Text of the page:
At an International Level:
Films For Action uses the power of film to raise awareness of important social, environmental, and media-related issues not covered by the mainstream news. Our goal is to provide citizens with the information and perspectives essential to creating a more just, sustainable, and democratic society.
At the Local Level:
On the ground, our City Chapters are working to create alternative media channels that will inform, connect, and inspire action at a community level.
Our city chapters screen documentaries at independent theaters and other venues regularly throughout the year. With most films we launch an accompanying educational and action-oriented campaign to address the issues presented by the films. Some of our chapters air films on their local public Access TV channel. And all the films we buy we make available for people to borrow from us for free, either to watch themselves or to screen in their own neighborhoods.
Our local city chapter sub-sites offer several tools to connect and inform people through our website, including a calendar of local activist events, a directory of local progressive and radical groups, and a blog for writers to contribute local news and perspectives.
All in all, through the screenings, public access TV, this website, and our Lending Library, our City Chapters aim to provide an information and resource network that will reduce its city's dependence on corporate media, providing more meaningful and reliable ways to stay informed on the issues that matter.
"Films for Action is outstanding! Thanks so much for creating this incredible tool!" - Elisa Beck. Transitionpgh.org
Tim Hjersted - Project Director. Lawrence, KS.
Eli Dragen - Computer Programmer. Lawrence, KS.
Mason Umholtz - Graphic Designer. Chicago, IL.
Matthew Toplikar - Editor. Albuquerque, NM.
What We're About:
We believe a healthy, independent media is essential to a healthy democracy. It is essential to solving nearly every social and environmental problem groups like us and thousands of others are working to solve. Whether you care the most about addressing corporate harm, government corruption, peak oil, environmental collapse, the wars in Iraq and Afghanistan, the bank bailouts, or anything else - addressing the problem of the media has got to be our second most important priority. The corporate consolidation of the mass media in our country stands as one of the greatest bottlenecks impeding the efforts we take to create solutions and build a more sustainable world.
Every day, more people realize this. Over the years, the Mainstream News has become increasingly sensationalized, watered down, slanted for profit, censored, filtered, and now finally, and most fatally - irrelevant - as the crisis within the news industry is now showing.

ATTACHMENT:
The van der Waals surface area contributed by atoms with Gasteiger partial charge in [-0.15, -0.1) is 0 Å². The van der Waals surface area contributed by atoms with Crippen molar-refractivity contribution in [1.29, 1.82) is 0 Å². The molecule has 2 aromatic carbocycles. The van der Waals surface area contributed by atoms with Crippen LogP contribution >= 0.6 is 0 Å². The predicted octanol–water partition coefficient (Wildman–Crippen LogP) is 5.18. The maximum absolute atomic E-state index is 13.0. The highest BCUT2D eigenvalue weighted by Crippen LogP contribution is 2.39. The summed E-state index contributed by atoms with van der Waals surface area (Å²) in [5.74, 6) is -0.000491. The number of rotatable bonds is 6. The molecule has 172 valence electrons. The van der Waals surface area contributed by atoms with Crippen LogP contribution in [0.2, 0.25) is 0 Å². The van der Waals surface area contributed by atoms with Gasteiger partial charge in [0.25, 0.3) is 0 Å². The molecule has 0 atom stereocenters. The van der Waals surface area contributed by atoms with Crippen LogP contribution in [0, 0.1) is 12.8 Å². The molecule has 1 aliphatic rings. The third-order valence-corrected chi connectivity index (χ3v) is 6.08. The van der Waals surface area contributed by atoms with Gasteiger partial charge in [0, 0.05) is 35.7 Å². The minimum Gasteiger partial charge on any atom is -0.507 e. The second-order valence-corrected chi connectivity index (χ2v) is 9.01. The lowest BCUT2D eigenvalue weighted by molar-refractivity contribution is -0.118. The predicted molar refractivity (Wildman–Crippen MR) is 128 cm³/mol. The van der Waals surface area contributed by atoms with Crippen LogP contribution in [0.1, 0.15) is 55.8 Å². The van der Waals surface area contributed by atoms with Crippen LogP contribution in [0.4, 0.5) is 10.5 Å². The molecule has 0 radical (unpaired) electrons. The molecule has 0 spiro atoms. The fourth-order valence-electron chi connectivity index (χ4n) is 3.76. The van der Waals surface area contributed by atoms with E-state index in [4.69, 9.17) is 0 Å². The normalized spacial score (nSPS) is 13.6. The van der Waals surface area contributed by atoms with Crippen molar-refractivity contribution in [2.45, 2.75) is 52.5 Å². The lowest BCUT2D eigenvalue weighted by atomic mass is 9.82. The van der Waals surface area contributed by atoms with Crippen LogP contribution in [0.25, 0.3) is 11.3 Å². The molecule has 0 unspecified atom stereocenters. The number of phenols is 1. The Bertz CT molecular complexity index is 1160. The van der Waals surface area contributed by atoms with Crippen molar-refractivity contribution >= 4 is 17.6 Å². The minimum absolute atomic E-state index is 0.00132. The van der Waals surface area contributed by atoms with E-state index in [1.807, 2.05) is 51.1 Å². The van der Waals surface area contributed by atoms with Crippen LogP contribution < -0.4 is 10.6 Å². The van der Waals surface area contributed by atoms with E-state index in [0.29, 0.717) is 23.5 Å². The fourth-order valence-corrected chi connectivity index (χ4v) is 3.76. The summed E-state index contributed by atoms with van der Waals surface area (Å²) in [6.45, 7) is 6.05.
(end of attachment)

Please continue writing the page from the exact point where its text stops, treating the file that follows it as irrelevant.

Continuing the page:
Yet despite the news industry's crisis of identity and waning support from the public, the dominant news institutions of our day still have a tremendous influence over public policy and debate. They select the stories that get told and the ones that don't. They help shape the way we see the world and how we live in it. This would be fine if our media represented the full spectrum of voices, ideas, and perspectives that exist in society, but it doesn't.
Currently, six multi-national corporations dominate 90% of the media that we read, see, and hear. ABC, FOX, CBS, NBC, CNN and most if not all of the channels on cable television are owned by parent companies: Disney, News Corporation, General Electric, Westinghouse, Time Warner and Viacom. These six multinationals also hold ownership shares in dozens of other media properties (creating financial relationships that often pose significant conflicts of interest. For example, NBC is owned by General Electric, which is a major defense contractor that profits millions from the United State's wars abroad).
With media this concentrated and this entrenched in their own interests, the idea that the media should serve the public's interest and act as a watchdog for corporate and government abuse seems like a bad joke. People don't even act surprised anymore. If it wasn't for the Daily Show, examples of the mainstream media failing to do it's job would have stopped being funny a long time ago.
But as the IndyMedia saying goes, "Don't just complain about the media. Be the media." And that's exactly what we're all about.
By creating our own communication channels and building upon the increasingly diverse network of independent news sources that are growing on the internet, we can break the bottleneck they have on the flow of information and cut right to the root of the problem.
With a robust, diverse, and independent media, we'll be able to launch more ambitious campaigns and win them more effectively. We'll be able to organize our community's latent collective energies into a powerful movement for social and environmental justice. And we'll finally see the tipping point where our energies spark a creative and widespread renaissance of sustainable innovation, new thinking, and new ways of life. At its essence, we'll be able to make real change happen for ourselves and for the earth.
It all starts with an independent media.